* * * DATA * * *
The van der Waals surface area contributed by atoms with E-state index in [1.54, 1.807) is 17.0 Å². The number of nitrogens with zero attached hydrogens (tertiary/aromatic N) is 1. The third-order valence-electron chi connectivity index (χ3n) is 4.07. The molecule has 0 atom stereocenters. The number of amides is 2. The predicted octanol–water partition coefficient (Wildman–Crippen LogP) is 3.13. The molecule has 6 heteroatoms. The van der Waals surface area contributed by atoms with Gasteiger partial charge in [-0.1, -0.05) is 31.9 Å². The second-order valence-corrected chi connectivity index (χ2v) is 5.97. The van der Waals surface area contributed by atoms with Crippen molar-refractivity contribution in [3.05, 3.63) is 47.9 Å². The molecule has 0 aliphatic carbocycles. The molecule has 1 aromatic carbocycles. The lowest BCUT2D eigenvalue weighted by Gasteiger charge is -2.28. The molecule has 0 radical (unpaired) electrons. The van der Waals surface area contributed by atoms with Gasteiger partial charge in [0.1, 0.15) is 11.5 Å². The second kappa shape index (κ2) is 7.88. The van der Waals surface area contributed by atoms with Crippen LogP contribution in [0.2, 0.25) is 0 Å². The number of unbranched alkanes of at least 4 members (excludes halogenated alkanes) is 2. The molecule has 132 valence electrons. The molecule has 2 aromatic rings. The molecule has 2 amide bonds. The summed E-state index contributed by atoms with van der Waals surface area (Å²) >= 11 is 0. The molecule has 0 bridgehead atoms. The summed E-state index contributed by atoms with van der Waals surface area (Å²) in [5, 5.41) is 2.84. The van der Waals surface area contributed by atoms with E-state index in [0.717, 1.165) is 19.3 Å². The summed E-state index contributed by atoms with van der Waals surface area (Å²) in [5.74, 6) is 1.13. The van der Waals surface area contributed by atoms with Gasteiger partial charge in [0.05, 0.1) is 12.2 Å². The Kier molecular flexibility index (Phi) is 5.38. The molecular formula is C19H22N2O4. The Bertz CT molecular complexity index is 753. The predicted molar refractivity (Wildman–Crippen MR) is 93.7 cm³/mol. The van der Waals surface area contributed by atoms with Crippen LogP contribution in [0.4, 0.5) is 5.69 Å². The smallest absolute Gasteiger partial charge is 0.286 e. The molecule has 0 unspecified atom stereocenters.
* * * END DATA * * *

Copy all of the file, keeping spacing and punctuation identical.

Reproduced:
The van der Waals surface area contributed by atoms with E-state index in [1.54, 1.807) is 17.0 Å². The number of nitrogens with zero attached hydrogens (tertiary/aromatic N) is 1. The third-order valence-electron chi connectivity index (χ3n) is 4.07. The molecule has 0 atom stereocenters. The number of amides is 2. The predicted octanol–water partition coefficient (Wildman–Crippen LogP) is 3.13. The molecule has 6 heteroatoms. The van der Waals surface area contributed by atoms with Gasteiger partial charge in [-0.1, -0.05) is 31.9 Å². The second-order valence-corrected chi connectivity index (χ2v) is 5.97. The van der Waals surface area contributed by atoms with Crippen molar-refractivity contribution in [3.05, 3.63) is 47.9 Å². The molecule has 0 aliphatic carbocycles. The molecule has 1 aromatic carbocycles. The lowest BCUT2D eigenvalue weighted by Gasteiger charge is -2.28. The molecule has 0 radical (unpaired) electrons. The van der Waals surface area contributed by atoms with Gasteiger partial charge in [0.1, 0.15) is 11.5 Å². The second kappa shape index (κ2) is 7.88. The van der Waals surface area contributed by atoms with Crippen LogP contribution in [0.2, 0.25) is 0 Å². The number of unbranched alkanes of at least 4 members (excludes halogenated alkanes) is 2. The molecule has 132 valence electrons. The molecule has 2 aromatic rings. The molecule has 2 amide bonds. The summed E-state index contributed by atoms with van der Waals surface area (Å²) >= 11 is 0. The molecule has 0 bridgehead atoms. The summed E-state index contributed by atoms with van der Waals surface area (Å²) in [5, 5.41) is 2.84. The van der Waals surface area contributed by atoms with E-state index in [0.717, 1.165) is 19.3 Å². The summed E-state index contributed by atoms with van der Waals surface area (Å²) in [5.74, 6) is 1.13. The van der Waals surface area contributed by atoms with Gasteiger partial charge in [0.05, 0.1) is 12.2 Å². The Kier molecular flexibility index (Phi) is 5.38. The molecular formula is C19H22N2O4. The Bertz CT molecular complexity index is 753. The predicted molar refractivity (Wildman–Crippen MR) is 93.7 cm³/mol. The van der Waals surface area contributed by atoms with Crippen LogP contribution in [0.4, 0.5) is 5.69 Å². The smallest absolute Gasteiger partial charge is 0.286 e. The molecule has 0 unspecified atom stereocenters.